Houston Commercial Real Estate Adapts to Prolonged Downturn

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Oct. 17, 2016

By: Steve Burkett, Executive Vice President, JLL Houston

Houston commercial real estateThere has been no shortage of reports, articles, ponderings and predictions about the Houston office market and its eventual recovery. At a recent commercial real estate panel, hosted by the Houston Business Journal, panelists representing tenants, landlords, developers and the capital markets, agreed: No one knows when the market will recover. Those in Houston commercial real estate are largely at the mercy of macroeconomic conditions and must remain flexible to adjust to the environment. However, adapting to the prolonged downturn has manifested differently for various actors.

Tenants

By and large looking to cut costs, tenants, particularly energy companies, have unloaded excess space onto the sublease market at record rates. For tenants who are active in the market, the most significant matter is the economics of a deal. Core amenities such as conference space, dining and workout facilities have become fairly universal and therefore have less leverage than they once did.

Landlords

Building owners are under increased pressure to make upgrades to their assets to compete with the latest generation of product and discounted Class A inventory on the sublease market. Furthermore, to minimize risk, landlords are examining the finances of current and potential tenants much more closely than before. Landlord representatives are working hard to stay in front of tenants and keep communication lines open as to not lose a single tenant. Significant concessions are being made in order to maintain face rates and preserve buildings’ values.

Developers

A developer’s job is to develop, and that doesn’t change in a down market. Much of Houston’s inventory, like many other major U.S. cities, was built approximately 30 years ago. A “flight to quality” exists even in a down market and for this reason some level of development will occur. That being said, market conditions have made construction capital very hard to come by so development will be severely limited.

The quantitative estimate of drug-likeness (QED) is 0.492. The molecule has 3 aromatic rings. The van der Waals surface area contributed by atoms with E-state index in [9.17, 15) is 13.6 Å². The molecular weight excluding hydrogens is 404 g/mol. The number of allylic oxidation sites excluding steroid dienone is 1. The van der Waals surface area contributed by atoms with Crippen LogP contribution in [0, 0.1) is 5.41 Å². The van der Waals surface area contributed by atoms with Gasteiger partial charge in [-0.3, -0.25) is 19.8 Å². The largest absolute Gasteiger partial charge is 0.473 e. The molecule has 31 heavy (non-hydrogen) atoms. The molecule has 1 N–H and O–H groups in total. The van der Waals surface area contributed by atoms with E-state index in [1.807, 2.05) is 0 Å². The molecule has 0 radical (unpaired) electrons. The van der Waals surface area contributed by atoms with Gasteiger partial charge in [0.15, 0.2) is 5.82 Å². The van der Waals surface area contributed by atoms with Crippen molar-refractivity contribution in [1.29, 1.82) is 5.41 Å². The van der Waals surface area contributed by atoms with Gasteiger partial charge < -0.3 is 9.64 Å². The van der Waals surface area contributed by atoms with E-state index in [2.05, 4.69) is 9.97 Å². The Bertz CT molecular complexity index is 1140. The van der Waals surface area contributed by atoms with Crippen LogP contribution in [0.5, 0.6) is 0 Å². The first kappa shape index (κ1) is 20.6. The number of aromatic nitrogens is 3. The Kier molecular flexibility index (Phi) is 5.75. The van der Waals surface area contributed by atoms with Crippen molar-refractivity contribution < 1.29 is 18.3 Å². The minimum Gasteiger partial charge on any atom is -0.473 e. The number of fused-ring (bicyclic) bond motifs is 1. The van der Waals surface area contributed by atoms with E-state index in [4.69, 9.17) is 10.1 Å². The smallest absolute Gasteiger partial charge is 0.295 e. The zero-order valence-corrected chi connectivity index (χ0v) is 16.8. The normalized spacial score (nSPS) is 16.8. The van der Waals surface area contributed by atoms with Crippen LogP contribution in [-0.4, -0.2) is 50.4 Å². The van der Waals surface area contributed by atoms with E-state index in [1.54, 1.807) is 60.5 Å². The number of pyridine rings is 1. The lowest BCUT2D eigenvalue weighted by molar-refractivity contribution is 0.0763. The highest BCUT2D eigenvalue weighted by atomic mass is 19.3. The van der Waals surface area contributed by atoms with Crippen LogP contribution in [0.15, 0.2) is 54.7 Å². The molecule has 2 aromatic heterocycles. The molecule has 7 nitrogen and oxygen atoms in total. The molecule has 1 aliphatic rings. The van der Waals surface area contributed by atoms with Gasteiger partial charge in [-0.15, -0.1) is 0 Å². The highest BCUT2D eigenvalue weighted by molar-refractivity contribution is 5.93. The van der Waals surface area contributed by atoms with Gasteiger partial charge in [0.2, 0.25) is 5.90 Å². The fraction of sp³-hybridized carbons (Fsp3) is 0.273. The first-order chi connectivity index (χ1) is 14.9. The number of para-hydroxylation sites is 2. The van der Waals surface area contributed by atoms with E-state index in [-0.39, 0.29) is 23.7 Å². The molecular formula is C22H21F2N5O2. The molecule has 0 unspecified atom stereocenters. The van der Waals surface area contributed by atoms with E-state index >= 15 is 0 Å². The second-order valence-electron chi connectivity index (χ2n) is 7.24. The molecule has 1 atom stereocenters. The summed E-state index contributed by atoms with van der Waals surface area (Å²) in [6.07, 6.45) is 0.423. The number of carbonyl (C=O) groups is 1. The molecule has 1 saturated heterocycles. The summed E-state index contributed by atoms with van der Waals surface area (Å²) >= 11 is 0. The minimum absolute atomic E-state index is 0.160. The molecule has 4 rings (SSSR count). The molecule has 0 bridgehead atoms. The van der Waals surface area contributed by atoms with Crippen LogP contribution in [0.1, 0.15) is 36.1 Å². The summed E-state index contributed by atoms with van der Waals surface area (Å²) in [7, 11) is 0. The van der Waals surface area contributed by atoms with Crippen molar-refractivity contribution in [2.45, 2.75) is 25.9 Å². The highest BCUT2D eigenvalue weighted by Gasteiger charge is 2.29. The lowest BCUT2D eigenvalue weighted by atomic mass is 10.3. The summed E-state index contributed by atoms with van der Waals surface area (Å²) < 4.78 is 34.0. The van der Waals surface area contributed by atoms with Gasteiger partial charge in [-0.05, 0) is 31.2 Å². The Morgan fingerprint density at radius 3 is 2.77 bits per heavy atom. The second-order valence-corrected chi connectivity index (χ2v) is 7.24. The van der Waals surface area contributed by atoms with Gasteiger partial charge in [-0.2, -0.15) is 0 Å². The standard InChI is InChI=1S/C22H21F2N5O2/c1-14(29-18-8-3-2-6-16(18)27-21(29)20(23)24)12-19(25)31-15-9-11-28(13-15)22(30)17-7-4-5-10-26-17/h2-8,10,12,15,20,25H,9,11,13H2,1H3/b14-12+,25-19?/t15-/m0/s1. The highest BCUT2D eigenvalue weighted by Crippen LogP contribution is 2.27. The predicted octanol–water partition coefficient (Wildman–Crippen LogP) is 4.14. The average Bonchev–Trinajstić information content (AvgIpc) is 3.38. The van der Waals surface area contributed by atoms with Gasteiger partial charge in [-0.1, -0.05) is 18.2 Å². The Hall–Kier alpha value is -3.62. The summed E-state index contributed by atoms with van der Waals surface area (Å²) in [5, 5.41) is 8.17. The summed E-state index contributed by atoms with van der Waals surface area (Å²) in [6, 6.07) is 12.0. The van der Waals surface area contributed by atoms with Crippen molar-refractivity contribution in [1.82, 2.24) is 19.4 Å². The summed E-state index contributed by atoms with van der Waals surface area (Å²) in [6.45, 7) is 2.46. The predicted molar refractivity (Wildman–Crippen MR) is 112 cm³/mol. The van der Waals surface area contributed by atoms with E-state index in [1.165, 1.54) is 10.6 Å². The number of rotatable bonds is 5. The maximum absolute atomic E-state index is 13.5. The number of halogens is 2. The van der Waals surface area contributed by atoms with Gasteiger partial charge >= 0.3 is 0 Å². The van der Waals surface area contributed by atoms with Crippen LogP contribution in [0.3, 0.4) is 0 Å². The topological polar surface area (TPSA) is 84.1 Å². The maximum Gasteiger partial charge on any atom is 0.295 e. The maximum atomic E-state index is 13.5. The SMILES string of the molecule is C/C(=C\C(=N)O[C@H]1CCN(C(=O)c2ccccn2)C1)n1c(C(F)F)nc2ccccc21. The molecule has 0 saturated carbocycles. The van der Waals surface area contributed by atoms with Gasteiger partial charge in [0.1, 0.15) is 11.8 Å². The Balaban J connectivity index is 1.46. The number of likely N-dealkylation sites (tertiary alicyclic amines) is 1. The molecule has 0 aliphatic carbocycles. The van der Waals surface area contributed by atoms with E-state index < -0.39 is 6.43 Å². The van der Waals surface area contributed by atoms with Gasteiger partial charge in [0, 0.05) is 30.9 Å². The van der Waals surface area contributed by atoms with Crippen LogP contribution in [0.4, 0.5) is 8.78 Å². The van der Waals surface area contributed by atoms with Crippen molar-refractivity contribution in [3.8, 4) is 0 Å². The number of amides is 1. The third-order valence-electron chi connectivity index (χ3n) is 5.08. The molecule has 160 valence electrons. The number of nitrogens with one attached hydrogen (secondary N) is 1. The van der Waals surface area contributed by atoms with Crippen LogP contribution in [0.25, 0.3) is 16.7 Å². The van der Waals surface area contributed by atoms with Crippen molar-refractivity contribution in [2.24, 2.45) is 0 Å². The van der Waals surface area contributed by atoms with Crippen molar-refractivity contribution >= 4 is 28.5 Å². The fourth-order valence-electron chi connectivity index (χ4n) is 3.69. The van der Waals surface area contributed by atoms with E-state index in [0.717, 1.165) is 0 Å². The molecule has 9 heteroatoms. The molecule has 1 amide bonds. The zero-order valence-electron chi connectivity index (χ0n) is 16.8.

Investors

As for capital markets, there is no shortage of investor interest in Houston. Interested investors are looking for signs of distress that would signal a deal to be had. Despite market conditions however, there has not been widespread distress in building ownership as with previous cycles. Because of this, there have been very few office transactions in 2016. Like landlords, investors interested in Houston are scrubbing rent rolls and evaluating the energy exposure of assets as a key consideration in transactions.

While there is some demand among smaller tenants, law firms, and in Houston’s CBD, overall demand remains languid. Demand may increase slightly in the next year or two, but namely from the rollover of lease expirations. As market conditions continue to turn in tenants’ favor, new and developing industries may find more opportunities for expansion in Houston. In particular, Houston’s relative affordability and diverse and educated workforce present technology companies with an opportunistic alternative to mainstream tech hubs like San Francisco or Austin.

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Houston commercial real estateAbout the Author

Steve Burkett is an Executive Vice President within JLL Houston’s office Tenant Representation group. His market knowledge strong finance and analytical skills, extensive negotiation experience and knowledge of the development process enable him to serve clients in straight lease, lease-equity and ownership transactions. He is regularly a top producer within the firm and has previously been named Office Broker of the Year by NAIOP.

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